Developers laid out Manzanita in the 1910s as a tourist town. It remains true to its roots. The census counts just 600 residents with an average age of 60 but leaves out all of those who live and work in the populous Willamette Valley corridor yet call Manzanita their true home. As we pass through the weekly farmers’ market, we are absorbed into the town’s open, friendly, attentive demeanor. Folks mill about, admiring the local produce and chatting with friends. The town has Portland’s family vibe in miniature, safe and slightly cosmopolitan. People come here year after year because living oceanside in a small town feels more like home than where they normally live.
While in town, we ask a variety of people about the Cape Falcon Marine Reserve. To our surprise, many are completely unaware, and no one knows anything specific. Some locals tell us that they half-followed the process through newspaper articles. The amiable retirees volunteering at the visitors center cannot answer our general questions or say how we can visit the reserve: from their room full of pamphlets, they point us vaguely toward the Internet for more information. Outside the public library, we meet a lively author who splits her time between Portland and Manzanita and writes acclaimed immersive nonfiction. Her response to our inquiry is to ask if we have read a recent book about Atlantic Ocean fish by a New York author.
We hoped for local knowledge about the reserve, but our survey yields only dilute comments on conservation in general.
Why? Here, we realize, the marine reserve does not stand to affect the way in which people interact with the ocean. Apart from the occasional recreational fisherman, Manzanita is a hub for family reunions, sunbathing, kite-surfing, summer reading, ice cream, and play — none of which affects the ocean resources that marine reserves are designed to protect. For the retirees and visitors from inland who predominate here, the ocean is calm and immutable. It represents an end to the anxieties of everyday life, a playground, a soothing scenic infinity. They have little reason to pay attention to the marine reserve.
Each day in Manzanita ends with an unspoken community ritual. As the light grows long and orange and the sun begins its final descent to the horizon, people instinctively move toward the beach. They build bonfires and throw footballs. A happy congregation loosely spreads across the sand. The colors suffuse the landscape, softening the world as they watch. This is what they come here for.
Finally we track down the one man who does care. Brian Schulz lives six miles up the Nehalem River, where he runs an off-the-grid homestead and teaches kayak-building classes in a barn-turned-workshop. Over the course of a week, participants in his classes create skin-on-frame kayaks based on Eskimo design.
Schulz tells us that he has spent more time than anyone within the future boundaries of the Cape Falcon Marine Reserve, though he ruefully admits that in the last year shoulder injuries have restricted him to kayaking in calmer areas. He is the first person we have met who can describe the reserve from water level.
“It’s an absolutely beautiful place,” he says. “From a sea kayaking point of view, it definitely takes a pretty aggressive skill set to be able to explore places like this, but it’s stunning if you can get there.” From water level, the variegated cliffs of Neahkahnie Mountain stretch hundreds of vertical feet overhead, cracked and dense, creating a seascape of big waves breaking around bare rocks and hidden coves. There are arches and tiny beaches inaccessible from land. It is his personal playground for exploration and fishing.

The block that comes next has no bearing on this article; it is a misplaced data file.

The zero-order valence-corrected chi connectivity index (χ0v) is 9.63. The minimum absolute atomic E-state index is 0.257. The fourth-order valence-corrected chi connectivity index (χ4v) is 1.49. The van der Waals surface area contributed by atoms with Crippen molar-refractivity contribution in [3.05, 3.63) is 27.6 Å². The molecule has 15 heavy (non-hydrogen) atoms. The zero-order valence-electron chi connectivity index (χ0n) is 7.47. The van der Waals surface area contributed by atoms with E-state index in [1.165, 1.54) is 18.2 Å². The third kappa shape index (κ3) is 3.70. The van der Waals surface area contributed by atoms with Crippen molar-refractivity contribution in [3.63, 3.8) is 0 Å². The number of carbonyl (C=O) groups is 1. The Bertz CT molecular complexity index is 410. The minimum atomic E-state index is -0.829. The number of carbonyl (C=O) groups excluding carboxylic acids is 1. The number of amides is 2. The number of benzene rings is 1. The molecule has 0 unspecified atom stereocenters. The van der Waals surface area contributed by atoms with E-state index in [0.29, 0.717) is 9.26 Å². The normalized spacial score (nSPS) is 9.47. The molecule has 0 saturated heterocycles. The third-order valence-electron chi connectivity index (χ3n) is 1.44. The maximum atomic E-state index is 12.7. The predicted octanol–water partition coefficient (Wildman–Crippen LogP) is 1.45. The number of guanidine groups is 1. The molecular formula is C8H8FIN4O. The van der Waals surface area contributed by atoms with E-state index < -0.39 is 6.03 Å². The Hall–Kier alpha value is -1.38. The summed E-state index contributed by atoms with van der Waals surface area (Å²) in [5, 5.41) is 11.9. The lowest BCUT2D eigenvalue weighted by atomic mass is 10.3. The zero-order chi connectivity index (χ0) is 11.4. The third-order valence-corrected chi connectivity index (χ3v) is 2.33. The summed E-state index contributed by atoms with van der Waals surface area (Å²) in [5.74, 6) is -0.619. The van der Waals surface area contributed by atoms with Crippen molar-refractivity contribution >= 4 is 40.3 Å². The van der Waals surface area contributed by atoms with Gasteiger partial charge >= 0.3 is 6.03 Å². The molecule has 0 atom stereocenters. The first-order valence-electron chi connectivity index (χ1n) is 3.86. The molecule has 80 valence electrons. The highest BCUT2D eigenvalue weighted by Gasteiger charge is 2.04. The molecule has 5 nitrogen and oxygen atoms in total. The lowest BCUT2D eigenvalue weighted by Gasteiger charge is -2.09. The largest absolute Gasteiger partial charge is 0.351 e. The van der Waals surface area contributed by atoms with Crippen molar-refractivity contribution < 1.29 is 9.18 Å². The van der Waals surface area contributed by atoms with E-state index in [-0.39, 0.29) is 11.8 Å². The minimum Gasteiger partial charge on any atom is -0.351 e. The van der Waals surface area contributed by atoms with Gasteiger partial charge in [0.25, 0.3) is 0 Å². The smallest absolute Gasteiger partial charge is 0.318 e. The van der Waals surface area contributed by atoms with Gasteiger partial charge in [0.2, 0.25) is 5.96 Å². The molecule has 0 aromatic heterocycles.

Considering the mass of rock overhanging this stretch of ocean, one might think that there would be a rich mess of rocky habitat underwater. But Schulz explains that the cliff terminates 30 feet underwater, giving way to sandy bottom. There are a number of pocket-like reefs in the expanse of sand, especially off Cape Falcon, but their total exposure keeps them mostly empty of fish. “For the majority of the reserve,” he says, “the ocean waves come in every winter and just rip the entire web of life off of those cliffs.” He mentions two reefs just outside the reserve’s boundaries, known to fishermen as the Dinner Hole and Castle Rock, that are more sheltered and more highly productive.
Schulz fishes all of these areas and participated fully in the reserve’s community designation process. He is disappointed with the result. In the meetings he spoke out for a larger reserve that would encompass more fish habitat, and he makes it clear to us that his rationale for a bigger reserve came not from an idealistic conservationist mentality but from the simple fact that he wants fish to be abundant so that he can continue to catch fish in the future. Others in the meetings, especially charter fishermen based in towns furthers south, argued against boundaries that would exclude them from productive reefs and thus hurt their business. The boundaries were redrawn many times.
In Schulz’s opinion, compromise crippled the reserve; the community process took a good idea and whittled it down into something too small to be effective. He believes that if conservation holds the ideal of pleasing all parties, it will move too haltingly.
“The environment ticks along so much faster than that,” he says. “You’ve got to be willing to be aggressive.”
We leave pleasant Manzanita and cycle south. It seems that though the nascent reserves are supposed to represent a collective decision by the state’s people, they are hardly firm entities. In a rugged underwater environment like that off Cape Falcon, seldom visited by anyone, clarity is rare.
We refrain from drawing conclusions until we see more. We expect that each community will have its own dynamic, its own relationship with the ocean. We expect to hear from many more people who care.